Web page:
University of Calgary

Tuition increase in 2013 needed to ensure quality of education

UToday HomeDecember 7, 2012

The Board of Governors of the University of Calgary approved a 2.15 per cent increase in tuition fees at its December 6 meeting. The increase will go into effect in the new fiscal year, starting May 2013.

Full-time undergraduate students will pay an average of $115 more annually; graduate students’ annual tuition will increase by an average of $119.

Provost and Vice-President (Academic) Dru Marshall said the increase will be used to partially offset inflationary cost increases. “The Board of Governors agreed that the university needed to close the gap between revenue and cost increases to continue to enhance the student experience and deliver the educational services they expect,” she says.

The increase of 2.15 per cent is the maximum allowable under Alberta’s Public Post-secondary Institutions’ Tuition Fees Regulation. By regulation, the tuition fee increases are tied to the year over year (June to June) percentage change in the Alberta Consumer Price Index.

The new average cost in 2013 undergraduate and graduate tuition at the University of Calgary continues to be less than last year’s national average.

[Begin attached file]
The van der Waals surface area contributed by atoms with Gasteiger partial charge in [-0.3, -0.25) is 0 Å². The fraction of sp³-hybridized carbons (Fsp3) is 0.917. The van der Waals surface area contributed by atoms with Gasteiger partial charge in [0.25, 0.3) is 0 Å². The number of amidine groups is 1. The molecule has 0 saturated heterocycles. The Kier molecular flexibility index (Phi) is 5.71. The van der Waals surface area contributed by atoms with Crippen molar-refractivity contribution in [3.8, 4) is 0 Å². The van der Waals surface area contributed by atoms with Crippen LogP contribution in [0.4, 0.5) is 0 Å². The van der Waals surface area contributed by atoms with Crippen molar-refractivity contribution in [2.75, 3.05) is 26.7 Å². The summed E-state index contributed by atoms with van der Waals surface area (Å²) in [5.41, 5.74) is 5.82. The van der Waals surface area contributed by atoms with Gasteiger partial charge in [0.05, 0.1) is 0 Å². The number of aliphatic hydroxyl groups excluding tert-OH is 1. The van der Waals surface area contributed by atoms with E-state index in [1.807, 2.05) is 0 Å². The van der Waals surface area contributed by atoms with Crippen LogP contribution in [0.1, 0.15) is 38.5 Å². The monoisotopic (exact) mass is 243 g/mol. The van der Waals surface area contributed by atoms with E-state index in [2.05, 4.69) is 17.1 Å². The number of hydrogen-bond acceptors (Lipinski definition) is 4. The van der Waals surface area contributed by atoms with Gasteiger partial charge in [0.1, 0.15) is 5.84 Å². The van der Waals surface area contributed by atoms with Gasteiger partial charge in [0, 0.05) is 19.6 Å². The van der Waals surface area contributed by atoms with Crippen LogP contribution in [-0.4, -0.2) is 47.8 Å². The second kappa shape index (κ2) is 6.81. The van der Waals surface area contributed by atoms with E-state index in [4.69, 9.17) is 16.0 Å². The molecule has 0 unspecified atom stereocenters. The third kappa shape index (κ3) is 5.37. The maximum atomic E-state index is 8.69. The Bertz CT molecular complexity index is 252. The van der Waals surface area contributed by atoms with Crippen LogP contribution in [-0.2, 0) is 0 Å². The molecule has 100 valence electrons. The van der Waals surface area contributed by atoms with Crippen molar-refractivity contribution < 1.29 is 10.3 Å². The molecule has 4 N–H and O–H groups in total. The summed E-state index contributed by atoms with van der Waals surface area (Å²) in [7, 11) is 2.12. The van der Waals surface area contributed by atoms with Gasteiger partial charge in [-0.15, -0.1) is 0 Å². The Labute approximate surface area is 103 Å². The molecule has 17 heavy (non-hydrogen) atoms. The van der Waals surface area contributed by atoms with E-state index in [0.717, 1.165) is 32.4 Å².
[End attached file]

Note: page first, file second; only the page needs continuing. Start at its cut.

As a result of a separate decision approved at the June 2012 Board of Governors’ meeting, the final staged increase in the mandatory non-instructional fee will become effective May 1, 2013. The $150 increase will bring the annual mandatory non-instructional fee to $450.

The Board of Governors approved the implementation of the fee in 2010, but the introduction of the full cost was staggered. Only one-third of the fee was charged in 2010-11 ($150 annually for a full-time student) and two-thirds in 2011-12 and 2012-13 ($300 annually for a full-time student).

The non-instructional fee provides funding to enhance student services and amenities, including the Health and Wellness Centre, the Disability Resource Centre and the Student Success Centre. This resulted in the University of Calgary eliminating fees that were previously charged for a student transcript and individual counseling sessions. For example, students would receive four free sessions with a counselor, after which they had to pay $25 per subsequent visit. Following the introduction of the mandatory non-instructional fee, all counseling sessions for students are free, while the Health and Wellness Centre also hired an additional counselor.

“The mandatory non-instructional fee is not an extension of tuition fees,” says Marshall. “While it does enable a greater proportion of operating funds to be directed to academic costs, the revenue raised from the mandatory non-instructional fee will not completely cover the cost of student services and amenities provided at the University of Calgary. The university’s operating funds will still annually subsidize student services and amenities to the tune of more than $30 per full-time student for those services covered under the fee. We provide many other services to students as a result of them paying tuition.”